Access AtlantaI officially left the newspaper world in the summer of 1996, but I still have great affection for newspapers and their role as watchdogs. Watching All the President’s Men, the story of Woodward, Bernstein and Watergate, still gives me chills. Back at the News and Observer in Raleigh, I was fortunate to have an inside glimpse of Pulitzer Prize-winning investigative journalism, all driven by savvy work with databases. When I wasn’t learning how to code, one of my occasional tasks was running to state government agencies to pick up 9 track tapes with government data. Reporter Pat Stith tells the story of what they did with some of that data for the series of stories that ultimately won the 1996 Pulitzer Prize for Public Service. Though this was eleven years ago now, I think Pat’s data-driven approach with journalism still points the way to the future for newspapers (see Adrian Holovaty’s post about structured data), only now we have RSS, Atom, and other standard data formats that didn’t exist then (along with loads of tools to parse them), we have blogs, we have significant broadband penetration into homes, and database software is a commodity (I get unlimited MySQL databases on my dreamhost account for less than $1/day). Where are the data-crunching citizen journalists, and what could newspapers do to enable them? What if all the raw structured data that newspapers gather was syndicated out to the readers? (some government agencies are already ahead of the game). I’ll have more on those trains of thought after the workshop, I’m sure.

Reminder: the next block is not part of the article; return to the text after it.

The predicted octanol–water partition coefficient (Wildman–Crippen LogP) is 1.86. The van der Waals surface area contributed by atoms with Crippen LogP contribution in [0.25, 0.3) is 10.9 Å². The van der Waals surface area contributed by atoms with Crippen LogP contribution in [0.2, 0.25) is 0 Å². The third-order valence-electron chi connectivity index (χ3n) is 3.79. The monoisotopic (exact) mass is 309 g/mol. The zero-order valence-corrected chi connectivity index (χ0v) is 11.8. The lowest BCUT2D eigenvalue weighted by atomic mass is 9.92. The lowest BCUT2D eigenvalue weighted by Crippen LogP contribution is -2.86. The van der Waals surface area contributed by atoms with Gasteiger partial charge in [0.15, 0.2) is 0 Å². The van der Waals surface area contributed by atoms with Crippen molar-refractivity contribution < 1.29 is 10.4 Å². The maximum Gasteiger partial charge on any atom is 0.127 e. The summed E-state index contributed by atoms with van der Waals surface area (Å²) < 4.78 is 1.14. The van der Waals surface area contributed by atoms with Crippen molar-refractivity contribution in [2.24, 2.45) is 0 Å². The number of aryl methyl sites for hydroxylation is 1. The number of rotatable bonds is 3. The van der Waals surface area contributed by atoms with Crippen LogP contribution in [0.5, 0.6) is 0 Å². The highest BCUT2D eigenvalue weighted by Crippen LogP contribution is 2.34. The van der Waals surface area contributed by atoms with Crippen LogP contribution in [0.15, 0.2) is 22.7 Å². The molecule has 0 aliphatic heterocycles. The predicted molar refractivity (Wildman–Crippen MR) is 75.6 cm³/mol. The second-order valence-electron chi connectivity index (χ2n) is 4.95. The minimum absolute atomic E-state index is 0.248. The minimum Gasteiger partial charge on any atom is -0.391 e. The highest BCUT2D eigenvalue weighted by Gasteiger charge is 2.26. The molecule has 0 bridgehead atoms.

I’m going into this workshop hoping to offer some useful advice, not to deliver the usual Silicon Valley “newspapers are screwed, prepare to be disintermediated” spiel (that’s been done before, many times.) Despite some serious challenges, I think newspapers can have a bright future if they have the courage to make some adjustments. We’re in an era where anyone can play — including newspapers.

I’ll post some thoughts from the workshop sometime next week.

(Screenshots: original News and Observer BBS, NandOLand, along with the Atlanta Journal-Constitution’s Access Atlanta service from Prodigy, both pulled from David Carlson’s Online Timeline. Click to enlarge.)